She plans to write about Muslim Americans in Harlem.
Senior Fellow Humera Afridi is a New York City-based writer of Pakistani origin. Her work has appeared in publications such as Granta, Guernica, The Journal of Postcolonial Studies and The New York Times. She is the recipient of a 2017 New York Foundation for the Arts Fellowship in Nonfiction Literature.
Humera earned an MFA in Creative Writing with a concentration in Fiction from New York University. She has taught English in Jeddah, Saudi Arabia; Dubai; Texas; and New York.
She will cover Bay Ridge and Midwood.
OPEN CITY FELLOWS
Roshan Abraham is a freelance journalist who has written for The Verge, Village Voice, New York Daily News, Voices of NY, Motherboard, and City Limits. His stories have focused on the experiences of immigrants in Jackson Heights, Elmhurst, and Corona. Roshan is a 2016 graduate of the CUNY Graduate School of Journalism and hosts a reading series called “Final Fantasy” in Brooklyn.
He will write about the South Asian and Indo-Guyanese communities in Richmond Hill and Ozone Park, Queens.
Pearl Bhatnagar was born and raised in Queens. She is currently a tenant organizer working on anti-displacement strategies in Jackson Heights. Pearl understands the world through a lens of racial and gender justice. In the past, she has co-created a political home for Asian-Pacific Islander organizing, redistributed resources towards community-based alternatives, and has also led campaigns to hold institutions accountable to survivors of sexual assault. She holds a BA in Social Studies from Harvard University.
She will cover South Asian communities in Jackson Heights.
HUIYING BERNICE CHAN
Huiying Bernice Chan is a creative writer, youth educator, and aspiring healer born and raised in New York City with deep roots in Chinatown and the Toisanese diaspora. Huiying recently returned home from a fellowship traveling solo to Chinatowns in eight countries around the world to understand and document global migration and resilience across the diaspora.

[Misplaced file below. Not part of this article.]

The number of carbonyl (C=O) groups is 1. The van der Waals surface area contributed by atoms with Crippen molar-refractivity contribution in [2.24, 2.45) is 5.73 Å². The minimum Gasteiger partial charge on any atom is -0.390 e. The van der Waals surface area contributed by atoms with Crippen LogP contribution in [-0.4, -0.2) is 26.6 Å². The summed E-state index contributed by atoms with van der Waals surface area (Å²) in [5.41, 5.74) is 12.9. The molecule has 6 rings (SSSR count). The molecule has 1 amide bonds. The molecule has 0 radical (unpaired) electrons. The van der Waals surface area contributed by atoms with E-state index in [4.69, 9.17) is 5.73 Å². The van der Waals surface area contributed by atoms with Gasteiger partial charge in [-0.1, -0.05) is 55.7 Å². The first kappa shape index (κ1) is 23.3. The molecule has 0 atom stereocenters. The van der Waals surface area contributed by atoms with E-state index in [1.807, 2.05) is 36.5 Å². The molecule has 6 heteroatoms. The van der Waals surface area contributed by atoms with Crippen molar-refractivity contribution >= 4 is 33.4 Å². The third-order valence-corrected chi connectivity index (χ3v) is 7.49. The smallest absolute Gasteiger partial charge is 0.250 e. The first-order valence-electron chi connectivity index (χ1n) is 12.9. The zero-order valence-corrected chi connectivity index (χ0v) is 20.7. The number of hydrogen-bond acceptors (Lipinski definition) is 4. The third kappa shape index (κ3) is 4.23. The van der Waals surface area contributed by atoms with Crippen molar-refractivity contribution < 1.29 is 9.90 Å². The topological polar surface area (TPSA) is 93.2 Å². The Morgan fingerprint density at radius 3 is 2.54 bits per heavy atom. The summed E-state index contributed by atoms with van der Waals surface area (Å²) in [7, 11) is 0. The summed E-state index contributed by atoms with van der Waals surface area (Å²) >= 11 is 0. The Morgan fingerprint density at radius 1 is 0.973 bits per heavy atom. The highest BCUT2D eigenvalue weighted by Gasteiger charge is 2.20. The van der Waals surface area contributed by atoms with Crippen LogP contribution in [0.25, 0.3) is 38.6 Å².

Huiying’s writing has been published or is forthcoming in several publications, including the PUSH/PULL Journal, The Blueshift Journal, Project As[I]Am, and the Asian American Journal of Psychology. Huiying also self-published Kim Learns to Read, a children’s picture book based on the true story of a Black Panther.
Huiying holds a bachelor’s degree in Ethnic Studies and Education Studies from Wellesley College and is continuing to dream a life that is oceanic.
Huiying will cover Chinatown, Manhattan.
Julianne Hing is a journalist based in New York City. She is a contributing writer for The Nation, where she writes about immigration policy and the politics of changing demography in the U.S. She previously covered immigration, education, and police accountability for Colorlines. Her work has appeared in The Boston Globe, The Guardian, on WNYC, and elsewhere. She blogs about food and cooking at snackhouseblog.com.
Julianne will cover Chinatown, Manhattan; Sunset Park, Brooklyn; and Flushing, Queens.